Archive for the ‘Contra Costa County’ Category

Fire fighters protest COVID-19 vaccine mandate at Contra Costa Supervisors meeting

Thursday, September 16th, 2021

Goes into effect tomorrow, Sept. 17; Board supports LAFCO consolidation of fire departments

By Daniel Borsuk

With the clock ticking, a battalion of upset Contra Costa County Fire District fire fighters remotely protested before the Contra Costa County Board of Supervisors that they refuse to obey a “draconian” August 13 Contra Costa Health Services order requiring county first responders to be fully vaccinated or face termination.

The county health order that goes into effect Friday, Sept. 17 was drafted by Contra Costa County Health Officer Dr. Chris Farnitano and adopted by the board of supervisors in a closed session because of its employment ramifications for many veteran fire fighters and sheriff deputies and other first responders who might refuse to take the vaccine for personal, political or religious reasons.

Dr. Farnitano claims the tough vaccine employment order for first responders arises at a time the number of COVID-19 patients in county hospitals is on the rise.

But a check with the Contra Costa Health Department’s COVID-19 website shows there are 154 COVID-19 patients in county hospitals. That is down 9.3 percent over the past two weeks, the CCCHD website showed.

In addition, the county health department reported 2,421 active COVID-19 cases. That is down 45.9 percent from two weeks ago.

Nearly 85 percent of Contra Costa residents are vaccinated, county health department data shows. The national vaccination rate is 73.9 percent.

The new vaccine employment edict applies to fire department and sheriff office personnel. There were no personnel from the sheriff’s office who protested against Dr. Farnitano’s vaccination/employment order.

Nearly 40 firefighters, many with more than 20 years in service, from all ranks including engineers, firefighters, and captains, protested against the county health officer’s order.

“This is an infringement of our freedom of choice,” said Collin Spencer, a fire fighter/paramedic.

Upon opposing the vaccine mandate, fire fighter Nick Sandburg, a father of two with a “pregnant wife” commented, “I don’t think the vaccine is effective. I oppose the vaccine mandate. Just give us universal testing.”

“None of us took this lightly,” said District 4 Supervisor Karen Mitchoff. “This is about protecting the public.”

District 2 Supervisor Candace Andersen was more direct commenting “I am really shocked about the misinformation that our fire fighters have about the COVID-19 vaccine. Somewhere there is a big disconnect.”

It’ll be interesting what the fire fighters will do when the Sept. 17 deadline arrives. The county could be in a major fire crisis if large numbers of well trained, experienced fire fighters are let go especially during the start of the county’s peak fire season.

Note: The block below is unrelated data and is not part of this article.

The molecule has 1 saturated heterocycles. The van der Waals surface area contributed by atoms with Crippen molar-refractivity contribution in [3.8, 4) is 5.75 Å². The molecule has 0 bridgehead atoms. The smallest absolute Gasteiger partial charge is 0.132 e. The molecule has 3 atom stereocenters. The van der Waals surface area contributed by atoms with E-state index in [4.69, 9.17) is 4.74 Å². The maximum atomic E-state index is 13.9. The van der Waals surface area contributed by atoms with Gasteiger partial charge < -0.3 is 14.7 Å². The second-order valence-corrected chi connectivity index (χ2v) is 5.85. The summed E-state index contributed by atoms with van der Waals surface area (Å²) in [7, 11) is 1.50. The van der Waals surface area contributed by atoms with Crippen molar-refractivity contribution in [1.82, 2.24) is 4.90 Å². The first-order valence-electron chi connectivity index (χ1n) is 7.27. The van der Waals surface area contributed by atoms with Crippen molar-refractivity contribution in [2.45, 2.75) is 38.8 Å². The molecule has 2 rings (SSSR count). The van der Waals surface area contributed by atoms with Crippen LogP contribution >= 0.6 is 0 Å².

In the past month, there were 206 vegetation fires that CCCFD responded to and in one day there were seven structure fires, reported Contra Costa County Fire Department Chief Louis Brousard III.

Board Supports LAFCO Consolidation of Fire Departments

Supervisors, serving as commissioners of the Contra Costa County Fire District, pushed along on a 5-0 vote to have the Contra Costa Local Agency Formation Committee (LAFCO) to act on consolidating the Contra Costa County Fire Protection District and financially struggling East Contra Costa Fire District.

ECCFD board member Joe Young told supervisors he will oppose the consolidation at the district’s board meeting on Sept. 16 because the consolidated district will continue to inadequately fund fire services in Oakley, Brentwood, and Discovery Bay. Young not elaborate at the supervisors’ meeting.

“There are a lot of details that have yet to be addressed on consolidation,” admitted CCCFPD Fire Chief Broussard. “We’ll bring leaders from both organizations to make this a successful annexation.”

While giving Board Chair Diane Burgis credit for being a key player in the merger of the two districts, District 1 Supervisor John Gioia said the newly enlarged fire district will draw fire protection upgrades especially with equipment and personnel once “millions of dollars of Proposition X sales tax funds” pour into the district. Gioia was a big backer for the Prop. X ballot measure to appear on last November’s election ballot.

A proposal to consolidate the Rodeo-Hercules Fire District into the enlarged CCCFPD was not considered by the supervisors. That proposal was dropped.


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Contra Costa DA’s Office appoints Arnold Threets as Chief of Inspectors

Wednesday, September 15th, 2021

Arnold Threets is given his oath of office as the new Chief of Inspectors by Contra Costa District Attorney Diane Becton on Tuesday, Sept. 14, 2021. Source: CCDA

By Bobbi Mauler, Executive Assistant to the Contra Costa County District Attorney

New CCDA Chief of Inspectors Arnold Threets. Source: CCDA

District Attorney Diana Becton announced Tuesday, that the Contra Costa County District Attorney’s Office appointed Arnold Threets as the new Chief of Inspectors. He initially joined our Office in 2019 as the Assistant Chief of Inspectors and was sworn in today as our new Chief.  Please welcome him as the new Chief of Inspectors and below is his impressive bio: